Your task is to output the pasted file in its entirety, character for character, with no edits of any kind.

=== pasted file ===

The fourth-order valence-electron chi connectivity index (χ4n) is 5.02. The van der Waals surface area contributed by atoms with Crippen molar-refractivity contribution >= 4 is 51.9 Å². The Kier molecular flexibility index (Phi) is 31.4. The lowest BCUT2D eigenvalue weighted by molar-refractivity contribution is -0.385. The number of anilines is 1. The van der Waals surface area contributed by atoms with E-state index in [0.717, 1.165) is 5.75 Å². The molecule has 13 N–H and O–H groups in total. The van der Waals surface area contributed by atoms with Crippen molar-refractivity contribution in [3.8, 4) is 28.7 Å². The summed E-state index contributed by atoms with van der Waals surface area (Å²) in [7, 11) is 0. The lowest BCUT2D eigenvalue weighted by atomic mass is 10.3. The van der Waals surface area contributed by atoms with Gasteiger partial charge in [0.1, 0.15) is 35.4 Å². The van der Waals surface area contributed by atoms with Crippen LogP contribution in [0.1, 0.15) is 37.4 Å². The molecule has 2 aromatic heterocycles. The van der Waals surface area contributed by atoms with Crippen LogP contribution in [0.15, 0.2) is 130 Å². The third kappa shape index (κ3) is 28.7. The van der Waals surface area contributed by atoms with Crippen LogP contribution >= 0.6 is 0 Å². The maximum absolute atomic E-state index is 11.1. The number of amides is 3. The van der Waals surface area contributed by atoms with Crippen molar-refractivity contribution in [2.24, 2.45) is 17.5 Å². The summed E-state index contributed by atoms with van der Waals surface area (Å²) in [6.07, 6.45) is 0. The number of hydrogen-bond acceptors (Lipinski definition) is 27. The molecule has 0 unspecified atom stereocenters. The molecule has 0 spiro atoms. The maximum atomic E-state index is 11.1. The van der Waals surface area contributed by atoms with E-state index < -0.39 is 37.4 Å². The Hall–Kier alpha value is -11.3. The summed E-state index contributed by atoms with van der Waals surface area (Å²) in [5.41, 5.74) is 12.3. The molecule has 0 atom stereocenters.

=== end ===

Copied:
The fourth-order valence-electron chi connectivity index (χ4n) is 5.02. The van der Waals surface area contributed by atoms with Crippen molar-refractivity contribution >= 4 is 51.9 Å². The Kier molecular flexibility index (Phi) is 31.4. The lowest BCUT2D eigenvalue weighted by molar-refractivity contribution is -0.385. The number of anilines is 1. The van der Waals surface area contributed by atoms with E-state index in [0.717, 1.165) is 5.75 Å². The molecule has 13 N–H and O–H groups in total. The van der Waals surface area contributed by atoms with Crippen molar-refractivity contribution in [3.8, 4) is 28.7 Å². The summed E-state index contributed by atoms with van der Waals surface area (Å²) in [7, 11) is 0. The lowest BCUT2D eigenvalue weighted by atomic mass is 10.3. The van der Waals surface area contributed by atoms with Gasteiger partial charge in [0.1, 0.15) is 35.4 Å². The van der Waals surface area contributed by atoms with Crippen LogP contribution in [0.1, 0.15) is 37.4 Å². The molecule has 2 aromatic heterocycles. The van der Waals surface area contributed by atoms with Crippen LogP contribution in [0.15, 0.2) is 130 Å². The third kappa shape index (κ3) is 28.7. The van der Waals surface area contributed by atoms with Crippen LogP contribution >= 0.6 is 0 Å². The maximum absolute atomic E-state index is 11.1. The number of amides is 3. The van der Waals surface area contributed by atoms with Crippen molar-refractivity contribution in [2.24, 2.45) is 17.5 Å². The summed E-state index contributed by atoms with van der Waals surface area (Å²) in [6.07, 6.45) is 0. The number of hydrogen-bond acceptors (Lipinski definition) is 27. The molecule has 0 unspecified atom stereocenters. The molecule has 0 spiro atoms. The maximum atomic E-state index is 11.1. The van der Waals surface area contributed by atoms with E-state index < -0.39 is 37.4 Å². The Hall–Kier alpha value is -11.3. The summed E-state index contributed by atoms with van der Waals surface area (Å²) in [5.41, 5.74) is 12.3. The molecule has 0 atom stereocenters.